Coventry is looking forward to £6 billion of regeneration investment, triggering the biggest boost to the construction industry since the city's re-birth after the Second World War.
More than 9,000 jobs will be created in a council drive to improve the shopping, leisure and business environment.
The face-lift also involves the construction of more than 2,500 houses and flats, chiefly on brownfield sites.
Over £1 billion of the expected spend is planned for the city centre in a range of projects to complement the Phoenix Initiative millennium regeneration scheme, which was shortlisted for the Stirling Prize - the Oscars of the architecture world.
Key developments include:
* Belgrade Plaza - £100 million mixed use scheme that will include two hotels, a casino, five bars and restaurants as well as 300 apartments and parking.
* Belgrade Theatre - £12 million seven-storey extension with a new second auditorium which will allow 'theatre in the round'. Plus a new rehearsal facility.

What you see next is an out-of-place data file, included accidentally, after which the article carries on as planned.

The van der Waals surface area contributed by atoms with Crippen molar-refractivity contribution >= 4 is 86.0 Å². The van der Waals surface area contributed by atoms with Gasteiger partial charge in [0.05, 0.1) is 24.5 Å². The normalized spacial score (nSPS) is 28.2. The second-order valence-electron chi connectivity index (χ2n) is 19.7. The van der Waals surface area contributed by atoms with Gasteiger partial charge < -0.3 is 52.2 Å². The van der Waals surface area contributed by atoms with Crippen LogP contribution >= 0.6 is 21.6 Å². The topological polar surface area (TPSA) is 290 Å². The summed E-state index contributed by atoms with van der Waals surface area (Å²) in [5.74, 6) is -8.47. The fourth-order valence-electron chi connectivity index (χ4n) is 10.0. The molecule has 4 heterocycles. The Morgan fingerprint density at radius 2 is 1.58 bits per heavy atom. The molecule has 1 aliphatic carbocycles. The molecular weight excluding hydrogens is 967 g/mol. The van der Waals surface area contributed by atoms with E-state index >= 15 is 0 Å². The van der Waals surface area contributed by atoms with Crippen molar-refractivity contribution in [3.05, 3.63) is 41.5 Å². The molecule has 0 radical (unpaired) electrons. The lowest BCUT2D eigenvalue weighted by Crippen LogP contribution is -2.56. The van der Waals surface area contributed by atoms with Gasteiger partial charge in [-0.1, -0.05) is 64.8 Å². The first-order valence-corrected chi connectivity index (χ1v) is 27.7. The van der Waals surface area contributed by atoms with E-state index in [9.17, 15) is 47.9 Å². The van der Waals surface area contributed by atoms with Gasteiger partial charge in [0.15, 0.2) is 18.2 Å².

* Swanswell - £600 million regeneration covering 160 acres. It will create 2,000 new homes, a Learning Quarter as well as one million square feet of office space, swimming baths and sports centre.
Other projects include completion of a £15 million scheme to improve and extend the Herbert art galleries, a £100 million plan to turn the former Park Court tax offices into luxury apartments and a £13 million extension to the Transport Museum.
The final £17 million phase of Electric Wharf will also turn the city's first power station, a five-storey building by the Coventry Canal, into luxury flats, offices and workspace.
Coventry is also the location for Ikea's first city centre store. Dave Arrowsmith, cabinet member for regeneration and regional planning, said he found it hard to keep up with all of the changes.
Coun Arrowsmith added: "We are in the midst of an exciting time for Coventry, with so many developments recently completed, in progress or scheduled to start."